December 4, 2012
On the same day that Mayor Michael Bloomberg met with Congressional leaders on Capitol Hill requesting billions in federal aid to rebuild New York, Congressman John L. Mica conducted a committee oversight hearing on Amtrak’s ongoing structural reorganization.
Mica regularly chides Amtrak as a “Soviet-style” intercity passenger rail service that mismanages and wastes taxpayers’ money. But Democratic committee members reminded Mica that the government has spent more on the oil and energy companies in one year than the life of the program of Amtrak.
The purpose of the meeting was to gauge how Amtrak is proceeding with its five-year strategic plan to transform it into more of a business and less as a government entity.
Mica, who will be stepping down as chairman of the House Transportation and Infrastructure Committee in January, has been a notable critic of Amtrak’s operations. He, along with incoming chair Rep. Bill Shuster, called for legislation last year to privatize Amtrak’s most profitable route, the Northeast Corridor.
But he said on Wednesday, November 28 that he was approaching the hearing with a very open mind.
“Amtrak’s strategic plan is very important. It requires a transformative approach, not just rearranging chairs on the deck of the Titanic. We want to make sure there’s positive progress.”
But Democratic Congressman Elijah Cummings believed the hearing was unnecessary because the hearing has been one of seven just on Amtrak in the 112th Congress.
“In this fiscal year , Amtrak achieved the highest ridership levels in history. That’s major news. Major. While we must conduct a thorough oversight over Amtrak’s federal funding, appropriate oversight doesn’t require micromanagement of all facets of the organization,” said Cummings.
Mica took exception to the criticism.
“I don’t consider my role as micromanaging when the GAO [General Accountability Office] has said that Amtrak needs a strategic plan. The very least they can do is have a business plan, especially an entity that receives taxpayers dollars,” said Mica.
Mica has been advocating as chairman for reducing subsidies to Amtrak, but he also proclaimed his commitment to passenger rail.
“There’s no one who is a stronger supporter of passenger rail service in the United States than this guy right here. It’s cost effective. It’s a winner for the environment and energy. I’m a fiscal conservative. It can move more people for less.”
“But we have to do it with the least amount of subsidy, and God for forbid there’s a profit in some of these operations,” Mica said.
Joseph Boardman, Amtrak’s CEO, testified at the hearing, along with Amtrak’s Inspector General Theodore Alves and the United Transportation Union’s national legislative director, James Stem.
Boardman said that since Amtrak released its five-year strategic plan in November 2011, the company has been moving forward with the recommendations outlined in the plan to improve efficiency and accountability. Cummings buttressed Boardman’s claim by arguing Amtrak needs time to implement its five-year plan.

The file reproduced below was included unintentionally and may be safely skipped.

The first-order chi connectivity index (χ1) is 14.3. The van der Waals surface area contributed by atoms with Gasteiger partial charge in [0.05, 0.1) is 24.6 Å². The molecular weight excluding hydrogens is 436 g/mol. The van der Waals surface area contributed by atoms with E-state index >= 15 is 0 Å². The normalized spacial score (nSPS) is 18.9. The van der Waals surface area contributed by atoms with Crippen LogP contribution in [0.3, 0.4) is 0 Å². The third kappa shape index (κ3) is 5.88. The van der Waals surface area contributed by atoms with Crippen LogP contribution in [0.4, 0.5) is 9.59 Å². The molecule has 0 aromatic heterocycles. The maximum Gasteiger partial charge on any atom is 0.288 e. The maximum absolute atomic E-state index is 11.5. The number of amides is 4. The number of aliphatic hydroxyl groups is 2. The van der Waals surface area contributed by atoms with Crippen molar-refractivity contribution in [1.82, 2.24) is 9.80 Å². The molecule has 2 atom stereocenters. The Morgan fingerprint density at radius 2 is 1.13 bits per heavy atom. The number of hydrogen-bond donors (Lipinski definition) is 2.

“We have to give Boardman and his leadership team the space they need to fully implement their plans rather than require them to return to the Hill every few weeks,” Cummings said.
However, Mica pointed to one example of waste in Amtrak’s operations. Amtrak’s food commissary and delivery used to be overseen by the marketing department, which poorly coordinated the different functions, before they were consolidated under another department.
“Again, I’m not micromanaging, but you were losing $79 million with a captive audience three years ago, and those losses increased to $84.5 million this year.”
Then he quipped, “Yesterday [on the Acela train from New York] I didn’t order any food or drink, so I saved the taxpayers money.”
Mica and other fiscal conservatives prefer Amtrak to increase revenue and rely less on government subsidies to cover operating and capital expenses. But outgoing Democratic committee member Laura Richardson noted that the U.S.’s transportation investments have been weighted to autos and planes.
“Since 1958 our country has invested $1.4 trillion on the highway network, $538 billion for aviation, $266 billion for mass transit and $41 billion for Amtrak since its inception in 1971.”
“Clearly, this is an imbalance that shouldn’t continue,” said Richardson.
Mr. Boardman was asked by Republican committee member Larry Bucshon whether passenger rail service in the U.S. can be profitable.
“No, not without a policy decision by Congress, which is lacking,” said Boardman.
He explained to the committee that there needs to be a decision just as there are daily decisions to invest in the highway and aviation networks.
“About 50,000 out of 60,000 DOT employees are focused on supporting and maintaining our aviation system. Congress has a lot to decide on what it expects in passenger rail across the county.”
UTU’s Mr. Stem, whose union members are supporting Amtrak’s reorganization efforts, said that the investment disparity noted by Ms. Richardson highlights the challenges Amtrak faces.
“The growth of the Northeast Corridor is an indication that we need other transportation options. Even the chairman admitted that moving people by rail is the most cost effective. But the network Amtrak runs trains on dates back to the 1850s. The stations in Baltimore and Philadelphia are serviced by tunnels built in the 1880s. Amtrak not only has to revitalize its operational plan, but its network too, which it has projected to be $151 billion.”